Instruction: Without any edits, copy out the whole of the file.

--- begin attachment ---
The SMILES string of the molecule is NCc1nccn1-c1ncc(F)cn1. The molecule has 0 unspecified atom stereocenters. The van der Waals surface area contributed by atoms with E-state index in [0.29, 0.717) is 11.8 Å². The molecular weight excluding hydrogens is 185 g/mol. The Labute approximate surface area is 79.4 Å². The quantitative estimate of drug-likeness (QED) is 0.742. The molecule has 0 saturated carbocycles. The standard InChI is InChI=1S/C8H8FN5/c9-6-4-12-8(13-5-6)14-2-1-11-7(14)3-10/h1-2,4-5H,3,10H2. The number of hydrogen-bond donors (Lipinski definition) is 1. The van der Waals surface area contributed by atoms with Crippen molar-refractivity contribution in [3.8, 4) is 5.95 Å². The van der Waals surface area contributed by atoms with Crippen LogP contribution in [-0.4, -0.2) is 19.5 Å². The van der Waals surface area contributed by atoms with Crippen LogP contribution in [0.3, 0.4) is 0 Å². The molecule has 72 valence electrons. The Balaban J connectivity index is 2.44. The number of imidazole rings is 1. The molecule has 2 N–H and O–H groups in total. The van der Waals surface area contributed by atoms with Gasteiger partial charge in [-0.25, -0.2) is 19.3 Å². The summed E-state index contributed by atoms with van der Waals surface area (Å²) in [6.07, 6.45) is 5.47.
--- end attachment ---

The SMILES string of the molecule is NCc1nccn1-c1ncc(F)cn1. The molecule has 0 unspecified atom stereocenters. The van der Waals surface area contributed by atoms with E-state index in [0.29, 0.717) is 11.8 Å². The molecular weight excluding hydrogens is 185 g/mol. The Labute approximate surface area is 79.4 Å². The quantitative estimate of drug-likeness (QED) is 0.742. The molecule has 0 saturated carbocycles. The standard InChI is InChI=1S/C8H8FN5/c9-6-4-12-8(13-5-6)14-2-1-11-7(14)3-10/h1-2,4-5H,3,10H2. The number of hydrogen-bond donors (Lipinski definition) is 1. The van der Waals surface area contributed by atoms with Crippen molar-refractivity contribution in [3.8, 4) is 5.95 Å². The van der Waals surface area contributed by atoms with Crippen LogP contribution in [-0.4, -0.2) is 19.5 Å². The van der Waals surface area contributed by atoms with Crippen LogP contribution in [0.3, 0.4) is 0 Å². The molecule has 72 valence electrons. The Balaban J connectivity index is 2.44. The number of imidazole rings is 1. The molecule has 2 N–H and O–H groups in total. The van der Waals surface area contributed by atoms with Gasteiger partial charge in [-0.25, -0.2) is 19.3 Å². The summed E-state index contributed by atoms with van der Waals surface area (Å²) in [6.07, 6.45) is 5.47.